Reviews

September 7, 2012
 

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Marty Raybon: your trustworthy travel guide

SOUTHERN ROOTS & BRANCHES
Marty Raybon
Rural Rhythm

Marty Raybon might well want to consider re-titling his album Southern Routes & Branches, given how many roads he travels in its dozen songs. To be clear, some of these roads he’s traveled before—nine of the songs are choice items from his previous solo albums. Regardless of where these roads lead, the travelin’ ain’t always easy.

“Dirt Road Heartache,” one of two new songs here, leads things off with a hard charging, banjo-fired attack fueling an emotional Raybon vocal describing inconsolable post-breakup heartache as he tools down the road trying to outrun his memories, only to find he’s pursued by “the sound of goodbye.” “Big Pain,” the other new song (a co-write by Raybon, Billy Droze and John Fountain), isn’t a road song but rather emerges from the depths of depression (“it’s like a ball and chain”) over lost love; bluesy and moderately paced, its ambiance shouts of abject loneliness, a feeling the tear-stained and delicately nuanced vocal emphasizes as the banjo and dobro add to the track’s spare, haunting ambience. 

One of the finest of the older tracks is Raybon’s solid interpretation of an outstanding (and under-recognized) Rodney Crowell tune, “Long Hard Road,” a poignant reflection on family and ambition from Crowell’s Keys to the Highway, his 1989 followup to Diamonds & Dirt, Crowell’s 1988 breakthrough album that yielded no less than five #1 country singles; its unprecedented success–no country album before it had ever produced a quintet of #1 singles–may account for why Keys To the Highway has been so overlooked. Whatever the reason, Raybon takes advantage of the opportunity the song offers.  True to Crowell’s original arrangement, the arrangement’s low-key thump, evocative mandolin and dobro flourishes and keening fiddle solo underscore the singer’s persistence to carry on in the face of lingering regret over unwise choices he can’t undo. In his lyrics Crowell masterfully encapsulates the weariness attendant in a troubadour’s life, a state of affairs Raybon captures to a T in his low-key reading of the cold, hard facts. Elsewhere on this trail, Bill Monroe’s “Rocky Road Blues,” despite being about a man stealing the singer’s woman, is all vibrant spirit and infectious drive, featuring lively mandolin and fiddle solos supporting Raybon’s bright, high tenor wail pleading for the return of his beloved.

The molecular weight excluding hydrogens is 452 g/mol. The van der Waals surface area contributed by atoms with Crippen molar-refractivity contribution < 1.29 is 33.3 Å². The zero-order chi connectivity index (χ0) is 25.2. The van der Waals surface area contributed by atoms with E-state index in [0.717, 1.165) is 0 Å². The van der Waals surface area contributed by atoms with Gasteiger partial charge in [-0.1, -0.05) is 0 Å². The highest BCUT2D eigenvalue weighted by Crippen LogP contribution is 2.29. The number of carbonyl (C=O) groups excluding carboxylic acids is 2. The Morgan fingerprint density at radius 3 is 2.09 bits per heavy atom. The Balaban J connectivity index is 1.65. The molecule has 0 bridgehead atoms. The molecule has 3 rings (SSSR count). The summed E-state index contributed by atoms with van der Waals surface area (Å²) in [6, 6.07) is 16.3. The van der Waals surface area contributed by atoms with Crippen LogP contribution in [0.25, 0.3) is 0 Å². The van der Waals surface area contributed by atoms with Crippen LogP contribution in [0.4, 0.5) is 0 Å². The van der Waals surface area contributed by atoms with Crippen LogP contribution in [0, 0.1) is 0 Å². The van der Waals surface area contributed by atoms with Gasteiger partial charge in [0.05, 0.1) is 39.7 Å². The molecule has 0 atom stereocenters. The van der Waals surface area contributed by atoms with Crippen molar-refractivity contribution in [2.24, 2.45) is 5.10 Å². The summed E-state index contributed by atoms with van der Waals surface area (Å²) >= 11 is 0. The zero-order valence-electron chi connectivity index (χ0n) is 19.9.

Marty Raybon, ‘Dirt Road Heartache,’ a live rendition of one of the new songs on Southern Roots & Branches.

Monroe is also the source for the ever-timely “White House Blues,” rendered in a red-hot, barnburning treatment featuring Raybon sprinting through the vocal, with fiddle, banjo, guitar and dobro hot on his heels, furiously soloing as the song races to its breathtaking conclusion. Also on the uptempo side, Jimmy Martin’s “Home Run Man” employs baseball metaphors to describe a man’s frustrating pursuit of the woman of his dreams (e.g., “the curves that you’ve thrown me/just won’t fit my glove”), set to a bracing midtempo arrangement with ample room for the fiddle and banjo solos to ratchet up the intensity.

Marty Raybon, ‘Prayer Bells of Heaven’

Of course it’s not a Marty Raybon album without a solid gospel tune or two; in this instance he delivers, not once, not twice but thrice. (Southern Roots & Branches, in fact, was released this past spring not long after one of the artist’s finest gospel outings, Hand To the Plow, reviewed in the April 2012 issue of this publication’s previous incarnation, TheBluegrassSpecial.com). “Get Up In Jesus’ Name,” a Raybon original, is a bluegrass gospel call to salvation with plaintive harmonies and an urgent message complemented by forceful fiddle, mandolin and banjo solos; “Prayer Bells in Heaven,” another Jimmy Martin tune, is a barnburning celebration of the power of prayer, quintessentially bluegrass gospel with a rousing lead vocal, soaring harmonies in the chorus and plenty of rambunctious soloing; and on a more reflective note, retrieved from his days with Shenandoah, a powerful acoustic revisiting of “Beulah Land,” with an acoustic guitar softly picked under those voices rising in blessed harmony. In their way these too are road songs, all illuminating a path to Heaven. In short, choose the route you want to travel, and you’ll find some trustworthy guidance courtesy Marty Raybon.